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Article updated: 5/9/2013 7:20 AM

Medical software firm Allscripts plans 350 NC jobs

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By Associated Press

Chicago-based Medical software company Allscripts Healthcare Solutions Inc. plans to hire another 350 workers in North Carolina's Research Triangle region over the next 4 ˝ years to expand its research and development work, chief executive Paul Black said Wednesday.

The company said it would add to its more than 1,000 employees in Raleigh, one of Allscripts' top three locations along with its headquarters and Atlanta. Allscripts develops and sells software for doctors and hospitals that handle electronic medical records, digital patient prescriptions and medical practice management.

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"If we're relevant to this industry we'll not only have more business but more clients -- hopefully more clients in North Carolina," Black said, adding he was eager for more opportunities for state contracts.

The company could get tax breaks and training aid worth up to $5.8 million over 12 years if it meets hiring and investment targets, the state Commerce Department said. The jobs are projected to pay an average of $75,800, the agency said.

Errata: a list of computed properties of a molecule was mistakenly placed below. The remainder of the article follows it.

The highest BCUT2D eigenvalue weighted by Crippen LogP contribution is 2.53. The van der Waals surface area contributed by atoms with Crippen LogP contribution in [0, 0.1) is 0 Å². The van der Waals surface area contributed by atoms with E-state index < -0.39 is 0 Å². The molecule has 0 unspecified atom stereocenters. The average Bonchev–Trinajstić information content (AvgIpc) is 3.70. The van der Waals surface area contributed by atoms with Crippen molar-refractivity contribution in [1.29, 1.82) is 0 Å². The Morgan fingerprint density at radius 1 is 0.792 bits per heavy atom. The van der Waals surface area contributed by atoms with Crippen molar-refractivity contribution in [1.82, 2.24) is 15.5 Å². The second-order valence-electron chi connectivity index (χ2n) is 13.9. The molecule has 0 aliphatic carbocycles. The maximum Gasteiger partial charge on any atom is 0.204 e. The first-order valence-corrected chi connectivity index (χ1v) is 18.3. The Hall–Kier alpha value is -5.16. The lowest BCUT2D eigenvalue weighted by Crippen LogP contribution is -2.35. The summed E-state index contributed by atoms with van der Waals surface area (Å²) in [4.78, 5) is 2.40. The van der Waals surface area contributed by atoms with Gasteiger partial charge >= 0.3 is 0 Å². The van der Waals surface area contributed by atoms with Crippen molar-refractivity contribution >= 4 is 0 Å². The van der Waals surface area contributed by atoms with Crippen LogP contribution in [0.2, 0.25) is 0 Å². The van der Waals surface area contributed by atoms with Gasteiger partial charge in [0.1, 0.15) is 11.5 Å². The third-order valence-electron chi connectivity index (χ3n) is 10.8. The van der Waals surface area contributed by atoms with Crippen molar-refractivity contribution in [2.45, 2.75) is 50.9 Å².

Allscripts is making changes to improve product delivery and client experience, the company said, and decided Raleigh offered ample technology talent and desirable graduates from local universities.

Allscripts and its competitors have been on a growth spurt since the 2009 federal stimulus package included up to $30 billion in subsidies for the nation's doctors to cut medical costs by switching from paper records to electronic records.

Allscripts in March announced the purchase of two privately held companies that do related work, one of them for $235 million. Allscripts didn't disclose the terms of the second purchase.

The company also is pairing with North Carolina's largest health insurer to pay more than 750 physicians and 39 free clinics to switch from paper records. Blue Cross and Blue Shield of North Carolina officials said they projected shifting to more electronic record-keeping would cut waste and inefficiencies that can drive up medical costs by 20 percent.

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